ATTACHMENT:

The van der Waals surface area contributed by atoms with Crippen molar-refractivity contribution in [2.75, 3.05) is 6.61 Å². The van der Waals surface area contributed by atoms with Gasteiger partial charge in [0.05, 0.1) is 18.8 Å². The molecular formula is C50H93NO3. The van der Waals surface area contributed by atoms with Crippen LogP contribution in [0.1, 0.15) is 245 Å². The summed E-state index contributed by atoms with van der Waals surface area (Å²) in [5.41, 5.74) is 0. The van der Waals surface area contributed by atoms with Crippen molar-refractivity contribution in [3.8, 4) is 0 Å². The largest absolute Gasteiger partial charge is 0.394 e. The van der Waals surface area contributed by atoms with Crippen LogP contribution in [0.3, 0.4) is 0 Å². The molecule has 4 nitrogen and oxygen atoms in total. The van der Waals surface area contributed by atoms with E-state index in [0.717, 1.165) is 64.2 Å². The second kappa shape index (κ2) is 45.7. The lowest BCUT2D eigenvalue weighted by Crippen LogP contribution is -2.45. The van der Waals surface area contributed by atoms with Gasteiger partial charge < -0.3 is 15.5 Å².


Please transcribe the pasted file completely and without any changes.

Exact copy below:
The van der Waals surface area contributed by atoms with Crippen molar-refractivity contribution in [2.75, 3.05) is 6.61 Å². The van der Waals surface area contributed by atoms with Gasteiger partial charge in [0.05, 0.1) is 18.8 Å². The molecular formula is C50H93NO3. The van der Waals surface area contributed by atoms with Crippen LogP contribution in [0.1, 0.15) is 245 Å². The summed E-state index contributed by atoms with van der Waals surface area (Å²) in [5.41, 5.74) is 0. The van der Waals surface area contributed by atoms with Crippen molar-refractivity contribution in [3.8, 4) is 0 Å². The largest absolute Gasteiger partial charge is 0.394 e. The van der Waals surface area contributed by atoms with Crippen LogP contribution in [0.3, 0.4) is 0 Å². The molecule has 4 nitrogen and oxygen atoms in total. The van der Waals surface area contributed by atoms with E-state index in [0.717, 1.165) is 64.2 Å². The second kappa shape index (κ2) is 45.7. The lowest BCUT2D eigenvalue weighted by Crippen LogP contribution is -2.45. The van der Waals surface area contributed by atoms with Gasteiger partial charge < -0.3 is 15.5 Å².